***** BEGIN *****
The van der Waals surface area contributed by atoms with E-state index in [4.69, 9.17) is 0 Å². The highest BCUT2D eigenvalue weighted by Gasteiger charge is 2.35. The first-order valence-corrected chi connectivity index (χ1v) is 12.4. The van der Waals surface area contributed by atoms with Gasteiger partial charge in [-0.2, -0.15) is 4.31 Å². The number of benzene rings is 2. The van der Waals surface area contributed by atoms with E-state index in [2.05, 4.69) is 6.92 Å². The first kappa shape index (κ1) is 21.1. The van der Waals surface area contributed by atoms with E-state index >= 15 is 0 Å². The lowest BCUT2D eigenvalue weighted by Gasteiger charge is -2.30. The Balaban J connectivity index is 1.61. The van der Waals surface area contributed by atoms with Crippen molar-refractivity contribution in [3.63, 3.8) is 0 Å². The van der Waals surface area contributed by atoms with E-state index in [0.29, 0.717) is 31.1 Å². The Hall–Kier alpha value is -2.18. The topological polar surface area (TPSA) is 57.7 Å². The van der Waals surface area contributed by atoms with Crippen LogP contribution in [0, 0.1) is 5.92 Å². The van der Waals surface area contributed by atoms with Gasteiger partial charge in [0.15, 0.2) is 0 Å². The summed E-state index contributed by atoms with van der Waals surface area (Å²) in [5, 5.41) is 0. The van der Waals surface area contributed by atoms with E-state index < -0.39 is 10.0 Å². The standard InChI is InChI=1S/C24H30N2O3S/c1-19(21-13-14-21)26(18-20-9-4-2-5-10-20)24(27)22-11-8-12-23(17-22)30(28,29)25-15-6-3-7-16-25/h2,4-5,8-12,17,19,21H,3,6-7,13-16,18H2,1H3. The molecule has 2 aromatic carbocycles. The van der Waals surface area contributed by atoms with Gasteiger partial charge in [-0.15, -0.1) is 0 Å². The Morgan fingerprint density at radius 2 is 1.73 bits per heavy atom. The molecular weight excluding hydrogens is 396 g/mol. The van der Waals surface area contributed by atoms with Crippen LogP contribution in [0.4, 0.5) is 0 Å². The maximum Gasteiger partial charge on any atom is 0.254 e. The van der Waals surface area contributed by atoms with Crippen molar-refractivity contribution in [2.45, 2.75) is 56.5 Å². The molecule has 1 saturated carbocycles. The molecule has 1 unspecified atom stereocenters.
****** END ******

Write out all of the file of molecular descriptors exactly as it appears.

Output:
The van der Waals surface area contributed by atoms with E-state index in [4.69, 9.17) is 0 Å². The highest BCUT2D eigenvalue weighted by Gasteiger charge is 2.35. The first-order valence-corrected chi connectivity index (χ1v) is 12.4. The van der Waals surface area contributed by atoms with Gasteiger partial charge in [-0.2, -0.15) is 4.31 Å². The number of benzene rings is 2. The van der Waals surface area contributed by atoms with E-state index in [2.05, 4.69) is 6.92 Å². The first kappa shape index (κ1) is 21.1. The van der Waals surface area contributed by atoms with E-state index >= 15 is 0 Å². The lowest BCUT2D eigenvalue weighted by Gasteiger charge is -2.30. The Balaban J connectivity index is 1.61. The van der Waals surface area contributed by atoms with Crippen molar-refractivity contribution in [3.63, 3.8) is 0 Å². The van der Waals surface area contributed by atoms with E-state index in [0.29, 0.717) is 31.1 Å². The Hall–Kier alpha value is -2.18. The topological polar surface area (TPSA) is 57.7 Å². The van der Waals surface area contributed by atoms with Crippen LogP contribution in [0, 0.1) is 5.92 Å². The van der Waals surface area contributed by atoms with Gasteiger partial charge in [0.15, 0.2) is 0 Å². The summed E-state index contributed by atoms with van der Waals surface area (Å²) in [5, 5.41) is 0. The van der Waals surface area contributed by atoms with E-state index < -0.39 is 10.0 Å². The standard InChI is InChI=1S/C24H30N2O3S/c1-19(21-13-14-21)26(18-20-9-4-2-5-10-20)24(27)22-11-8-12-23(17-22)30(28,29)25-15-6-3-7-16-25/h2,4-5,8-12,17,19,21H,3,6-7,13-16,18H2,1H3. The molecule has 2 aromatic carbocycles. The van der Waals surface area contributed by atoms with Gasteiger partial charge in [-0.15, -0.1) is 0 Å². The Morgan fingerprint density at radius 2 is 1.73 bits per heavy atom. The molecular weight excluding hydrogens is 396 g/mol. The van der Waals surface area contributed by atoms with Crippen LogP contribution in [0.4, 0.5) is 0 Å². The maximum Gasteiger partial charge on any atom is 0.254 e. The van der Waals surface area contributed by atoms with Crippen molar-refractivity contribution in [2.45, 2.75) is 56.5 Å². The molecule has 1 saturated carbocycles. The molecule has 1 unspecified atom stereocenters.